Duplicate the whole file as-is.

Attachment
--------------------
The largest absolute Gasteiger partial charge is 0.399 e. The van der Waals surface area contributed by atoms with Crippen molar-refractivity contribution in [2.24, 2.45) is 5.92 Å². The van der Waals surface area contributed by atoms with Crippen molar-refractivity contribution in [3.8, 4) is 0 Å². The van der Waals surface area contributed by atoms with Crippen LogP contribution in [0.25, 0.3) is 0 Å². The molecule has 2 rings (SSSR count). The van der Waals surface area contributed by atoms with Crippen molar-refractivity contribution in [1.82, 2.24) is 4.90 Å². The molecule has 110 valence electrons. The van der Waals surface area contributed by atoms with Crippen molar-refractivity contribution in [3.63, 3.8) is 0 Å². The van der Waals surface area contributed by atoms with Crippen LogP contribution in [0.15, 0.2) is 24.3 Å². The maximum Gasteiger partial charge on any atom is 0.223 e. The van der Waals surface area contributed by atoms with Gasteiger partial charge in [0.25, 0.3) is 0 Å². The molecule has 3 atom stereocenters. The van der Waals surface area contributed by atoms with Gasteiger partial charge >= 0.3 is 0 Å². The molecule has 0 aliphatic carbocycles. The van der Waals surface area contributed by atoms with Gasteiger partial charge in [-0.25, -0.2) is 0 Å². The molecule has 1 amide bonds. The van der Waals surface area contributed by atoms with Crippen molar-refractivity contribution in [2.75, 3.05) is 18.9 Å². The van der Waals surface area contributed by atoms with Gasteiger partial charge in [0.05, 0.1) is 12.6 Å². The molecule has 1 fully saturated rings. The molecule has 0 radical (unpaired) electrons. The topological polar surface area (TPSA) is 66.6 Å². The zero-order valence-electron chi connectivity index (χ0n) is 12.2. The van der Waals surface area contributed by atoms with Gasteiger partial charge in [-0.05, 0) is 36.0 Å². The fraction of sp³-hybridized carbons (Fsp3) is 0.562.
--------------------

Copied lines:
The largest absolute Gasteiger partial charge is 0.399 e. The van der Waals surface area contributed by atoms with Crippen molar-refractivity contribution in [2.24, 2.45) is 5.92 Å². The van der Waals surface area contributed by atoms with Crippen molar-refractivity contribution in [3.8, 4) is 0 Å². The van der Waals surface area contributed by atoms with Crippen LogP contribution in [0.25, 0.3) is 0 Å². The molecule has 2 rings (SSSR count). The van der Waals surface area contributed by atoms with Crippen molar-refractivity contribution in [1.82, 2.24) is 4.90 Å². The molecule has 110 valence electrons. The van der Waals surface area contributed by atoms with Crippen molar-refractivity contribution in [3.63, 3.8) is 0 Å². The van der Waals surface area contributed by atoms with Crippen LogP contribution in [0.15, 0.2) is 24.3 Å². The maximum Gasteiger partial charge on any atom is 0.223 e. The van der Waals surface area contributed by atoms with Gasteiger partial charge in [0.25, 0.3) is 0 Å². The molecule has 3 atom stereocenters. The van der Waals surface area contributed by atoms with Gasteiger partial charge >= 0.3 is 0 Å². The molecule has 0 aliphatic carbocycles. The van der Waals surface area contributed by atoms with Gasteiger partial charge in [-0.25, -0.2) is 0 Å². The molecule has 1 amide bonds. The van der Waals surface area contributed by atoms with Crippen molar-refractivity contribution in [2.75, 3.05) is 18.9 Å². The van der Waals surface area contributed by atoms with Gasteiger partial charge in [0.05, 0.1) is 12.6 Å². The molecule has 1 fully saturated rings. The molecule has 0 radical (unpaired) electrons. The topological polar surface area (TPSA) is 66.6 Å². The zero-order valence-electron chi connectivity index (χ0n) is 12.2. The van der Waals surface area contributed by atoms with Gasteiger partial charge in [-0.05, 0) is 36.0 Å². The fraction of sp³-hybridized carbons (Fsp3) is 0.562.